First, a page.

MI5 to establish new security agency to counter Chinese hacking, espionage

A cyber criminal with the Chinese flag reflected in their glasses
(Image credit: Shutterstock)

MI5 is set to establish a new agency to help UK businesses protect themselves against Chinese espionage and state-sponsored hacking.

UK prime minister Rishi Sunak will unveil the news later today, as part of the UK’s updated diplomatic and defence strategy when it comes to China, The Times reports.

Sunak will reveal a new “National Protective Security Authority” which will sit in MI5. It aims to provide businesses and universities with advice on how to deal with industrial espionage.

Officials have reportedly compared the new agency to the National Cyber Security Centre (NCSC) which was established by GCHQ in 2016 as a central authority tasked with protecting the nation against cyber security threats.

It also routinely offers guidance to organisations and the wider public on cyber security best practice.

The National Protective Security Authority will be able to help organisations by providing advice on how to deal with Chinese companies, how to do business in China, or how to buy equipment from companies located in the country.

The motivation for the agency's creation is thought to be born out of longstanding concerns around China and its history of conducting sophisticated cyber attacks against organisations in the West.

The government’s new authority will also provide guidelines on how to approach Huawei or Hikvision, although it isn’t clear yet what these are.

It was decided that Huawei’s equipment would be removed from the UK's 5G network in 2020 to protect national security, a move encouraged by US sanctions placed on the Chinese company.

In July 2022, a group of MPs also demanded that Chinese surveillance equipment companies like Hikvision should be banned from the UK, expressing concerns about the ethics and security of the company.

Lastly, the new agency is expected to provide guidance on takeovers in "sensitive” industries. In July 2021, an MP raised concerns about Chinese-owned Nexperia acquiring Newport Wafer Fab (NWF), a Welsh semiconductor company.

MP Tom Tugendhat said at the time he was surprised the deal had taken place without being put through a review under a National Security and Investment Act.

“The semiconductor industry sector falls under the scope of the legislation, the very purpose of which is to protect the nation’s technology companies from foreign takeovers when there is a material risk to economic and national security,” he said.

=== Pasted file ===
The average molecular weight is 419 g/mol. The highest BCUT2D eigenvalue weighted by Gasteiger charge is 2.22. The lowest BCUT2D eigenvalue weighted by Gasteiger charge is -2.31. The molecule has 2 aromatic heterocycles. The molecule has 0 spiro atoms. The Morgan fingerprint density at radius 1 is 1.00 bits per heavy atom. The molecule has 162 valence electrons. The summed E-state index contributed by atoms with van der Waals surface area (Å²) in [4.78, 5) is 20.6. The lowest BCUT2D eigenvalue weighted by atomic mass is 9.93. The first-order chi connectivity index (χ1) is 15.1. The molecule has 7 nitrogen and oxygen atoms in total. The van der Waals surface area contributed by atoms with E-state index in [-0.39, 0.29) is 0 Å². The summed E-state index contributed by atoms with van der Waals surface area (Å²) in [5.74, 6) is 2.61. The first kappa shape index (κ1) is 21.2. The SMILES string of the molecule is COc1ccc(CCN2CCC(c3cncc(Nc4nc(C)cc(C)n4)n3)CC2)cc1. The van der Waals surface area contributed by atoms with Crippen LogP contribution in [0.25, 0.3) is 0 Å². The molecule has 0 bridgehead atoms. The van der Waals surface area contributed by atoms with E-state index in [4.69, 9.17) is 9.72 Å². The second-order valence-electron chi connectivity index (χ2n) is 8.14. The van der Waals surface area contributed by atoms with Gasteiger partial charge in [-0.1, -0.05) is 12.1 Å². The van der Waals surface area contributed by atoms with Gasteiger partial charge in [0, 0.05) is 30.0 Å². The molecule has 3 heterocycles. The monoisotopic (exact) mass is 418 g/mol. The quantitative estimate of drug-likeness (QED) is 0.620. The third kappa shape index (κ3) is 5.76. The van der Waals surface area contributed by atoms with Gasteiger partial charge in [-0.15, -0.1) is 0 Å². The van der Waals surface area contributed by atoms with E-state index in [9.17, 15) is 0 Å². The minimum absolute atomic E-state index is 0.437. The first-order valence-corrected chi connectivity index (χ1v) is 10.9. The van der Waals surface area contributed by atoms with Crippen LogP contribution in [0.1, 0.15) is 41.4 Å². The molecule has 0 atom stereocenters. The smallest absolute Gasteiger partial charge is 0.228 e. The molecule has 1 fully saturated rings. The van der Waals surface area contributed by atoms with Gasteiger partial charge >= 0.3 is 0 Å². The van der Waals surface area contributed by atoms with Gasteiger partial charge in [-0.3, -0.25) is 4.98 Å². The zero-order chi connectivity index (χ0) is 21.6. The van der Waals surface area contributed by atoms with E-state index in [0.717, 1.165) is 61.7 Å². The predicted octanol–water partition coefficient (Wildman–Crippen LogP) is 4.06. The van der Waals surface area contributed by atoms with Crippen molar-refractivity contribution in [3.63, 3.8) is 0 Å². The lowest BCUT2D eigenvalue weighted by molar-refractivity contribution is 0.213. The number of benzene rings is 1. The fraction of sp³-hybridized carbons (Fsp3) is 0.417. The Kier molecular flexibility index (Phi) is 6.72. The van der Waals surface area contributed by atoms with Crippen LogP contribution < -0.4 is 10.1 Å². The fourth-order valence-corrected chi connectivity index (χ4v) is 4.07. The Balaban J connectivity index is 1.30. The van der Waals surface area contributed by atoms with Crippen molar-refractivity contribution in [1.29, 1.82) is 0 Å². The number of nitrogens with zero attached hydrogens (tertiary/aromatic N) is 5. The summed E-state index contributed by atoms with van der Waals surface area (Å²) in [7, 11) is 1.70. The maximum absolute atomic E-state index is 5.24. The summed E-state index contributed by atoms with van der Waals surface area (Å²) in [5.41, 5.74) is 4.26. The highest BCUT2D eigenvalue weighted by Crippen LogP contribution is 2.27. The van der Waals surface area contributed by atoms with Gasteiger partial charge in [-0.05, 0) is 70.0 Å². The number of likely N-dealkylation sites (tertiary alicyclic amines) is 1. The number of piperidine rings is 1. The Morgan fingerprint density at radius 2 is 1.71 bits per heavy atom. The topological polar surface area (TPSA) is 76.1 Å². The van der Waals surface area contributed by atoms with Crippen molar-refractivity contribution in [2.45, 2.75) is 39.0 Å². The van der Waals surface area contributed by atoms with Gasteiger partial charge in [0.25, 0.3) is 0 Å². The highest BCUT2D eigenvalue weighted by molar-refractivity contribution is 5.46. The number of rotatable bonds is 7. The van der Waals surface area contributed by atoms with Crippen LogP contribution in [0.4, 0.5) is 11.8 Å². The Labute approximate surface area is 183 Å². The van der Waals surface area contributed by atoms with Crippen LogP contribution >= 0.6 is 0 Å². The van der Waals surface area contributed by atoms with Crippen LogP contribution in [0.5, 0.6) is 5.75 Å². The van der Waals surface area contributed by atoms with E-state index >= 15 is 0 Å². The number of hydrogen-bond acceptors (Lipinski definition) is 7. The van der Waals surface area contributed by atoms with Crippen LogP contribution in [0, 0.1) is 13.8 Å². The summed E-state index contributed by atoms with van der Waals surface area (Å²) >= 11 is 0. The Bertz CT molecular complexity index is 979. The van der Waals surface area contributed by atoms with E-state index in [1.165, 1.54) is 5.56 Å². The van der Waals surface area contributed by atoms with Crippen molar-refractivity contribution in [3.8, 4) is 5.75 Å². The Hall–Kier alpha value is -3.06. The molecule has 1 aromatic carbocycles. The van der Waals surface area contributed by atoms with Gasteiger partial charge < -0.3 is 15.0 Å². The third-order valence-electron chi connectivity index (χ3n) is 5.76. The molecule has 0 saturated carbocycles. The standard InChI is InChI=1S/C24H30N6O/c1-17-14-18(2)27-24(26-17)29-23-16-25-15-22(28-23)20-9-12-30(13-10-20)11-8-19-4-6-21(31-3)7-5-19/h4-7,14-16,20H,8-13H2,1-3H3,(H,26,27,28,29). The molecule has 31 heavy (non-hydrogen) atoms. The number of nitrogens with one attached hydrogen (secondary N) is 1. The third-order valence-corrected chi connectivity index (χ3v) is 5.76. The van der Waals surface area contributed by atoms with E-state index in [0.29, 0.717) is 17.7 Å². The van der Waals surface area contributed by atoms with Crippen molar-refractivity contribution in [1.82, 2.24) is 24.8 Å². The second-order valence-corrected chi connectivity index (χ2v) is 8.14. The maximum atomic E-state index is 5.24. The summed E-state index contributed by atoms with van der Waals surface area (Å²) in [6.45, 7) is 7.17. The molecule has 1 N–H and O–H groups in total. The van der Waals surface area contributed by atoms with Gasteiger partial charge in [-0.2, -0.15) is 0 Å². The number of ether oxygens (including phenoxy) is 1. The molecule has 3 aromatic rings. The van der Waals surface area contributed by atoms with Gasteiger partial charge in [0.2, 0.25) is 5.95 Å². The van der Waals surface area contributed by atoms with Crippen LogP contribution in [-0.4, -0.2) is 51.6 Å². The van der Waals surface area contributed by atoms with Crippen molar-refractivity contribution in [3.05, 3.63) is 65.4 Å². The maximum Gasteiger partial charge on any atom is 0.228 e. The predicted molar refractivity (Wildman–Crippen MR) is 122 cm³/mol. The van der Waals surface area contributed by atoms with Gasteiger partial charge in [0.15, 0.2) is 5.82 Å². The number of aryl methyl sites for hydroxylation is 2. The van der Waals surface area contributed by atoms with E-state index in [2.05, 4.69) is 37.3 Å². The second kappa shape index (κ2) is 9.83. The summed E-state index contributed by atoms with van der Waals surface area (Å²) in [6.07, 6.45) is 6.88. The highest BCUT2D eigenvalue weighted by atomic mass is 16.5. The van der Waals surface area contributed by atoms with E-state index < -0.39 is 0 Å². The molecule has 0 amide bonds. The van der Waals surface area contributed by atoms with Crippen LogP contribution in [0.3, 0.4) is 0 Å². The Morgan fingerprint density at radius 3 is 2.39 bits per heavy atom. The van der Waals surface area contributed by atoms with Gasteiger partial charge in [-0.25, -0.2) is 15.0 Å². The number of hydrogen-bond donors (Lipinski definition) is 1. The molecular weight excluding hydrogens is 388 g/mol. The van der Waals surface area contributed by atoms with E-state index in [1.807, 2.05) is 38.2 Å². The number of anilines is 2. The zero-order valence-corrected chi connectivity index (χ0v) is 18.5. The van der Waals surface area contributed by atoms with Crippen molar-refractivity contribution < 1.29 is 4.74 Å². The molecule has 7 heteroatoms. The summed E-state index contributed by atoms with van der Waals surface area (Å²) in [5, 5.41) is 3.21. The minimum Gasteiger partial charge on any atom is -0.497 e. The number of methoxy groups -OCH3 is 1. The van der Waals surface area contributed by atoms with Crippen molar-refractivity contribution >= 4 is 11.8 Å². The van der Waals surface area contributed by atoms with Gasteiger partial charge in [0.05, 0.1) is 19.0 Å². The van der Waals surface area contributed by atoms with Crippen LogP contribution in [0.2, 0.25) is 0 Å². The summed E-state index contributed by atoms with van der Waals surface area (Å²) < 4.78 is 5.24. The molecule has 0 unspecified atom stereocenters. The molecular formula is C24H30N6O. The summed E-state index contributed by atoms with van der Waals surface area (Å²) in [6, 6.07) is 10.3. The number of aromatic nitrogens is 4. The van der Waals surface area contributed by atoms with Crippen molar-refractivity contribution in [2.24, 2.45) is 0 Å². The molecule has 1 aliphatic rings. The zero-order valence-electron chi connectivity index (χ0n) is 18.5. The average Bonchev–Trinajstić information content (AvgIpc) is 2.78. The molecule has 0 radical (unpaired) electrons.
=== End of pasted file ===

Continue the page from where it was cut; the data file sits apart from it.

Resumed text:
“The government is yet to explain why we are turning a blind eye to Britain's largest semiconductor foundry falling into the hands of an entity from a country that has a track record of using technology to create geopolitical leverage.”

China's hacking history

China's state-sponsored hackers are long-known for their attacks on high-value organisations and universities, often with the intention of information stealing.

Recent examples include the February 2022 attack on News Corp - China was originally accused as the force behind it which saw staff emails and other business documents stolen.


Mapping the digital attack surface

Why global organisations are struggling to manage cyber risk


In February this year, it was revealed that the China-linked hackers went unnoticed in the organisation's network for two years.

Further back, state-sponsored Chinese and Russian hackers were accused of targeting vaccine data during the COVID-19 pandemic. The attack on vaccine supplier Moderna drew worldwide attention in 2020.

In 2021, the National Cyber Security Centre (NCSC) revealed it played an important part in vaccine delivery, helping by intervening in cyber incidents and protecting individuals in the health sector. It handled 777 incidents that year, with 20% of them focused on the health industry or companies involved in the vaccine rollout.

Zach Marzouk

Zach Marzouk is a former ITPro, CloudPro, and ChannelPro staff writer, covering topics like security, privacy, worker rights, and startups, primarily in the Asia Pacific and the US regions. Zach joined ITPro in 2017 where he was introduced to the world of B2B technology as a junior staff writer, before he returned to Argentina in 2018, working in communications and as a copywriter. In 2021, he made his way back to ITPro as a staff writer during the pandemic, before joining the world of freelance in 2022.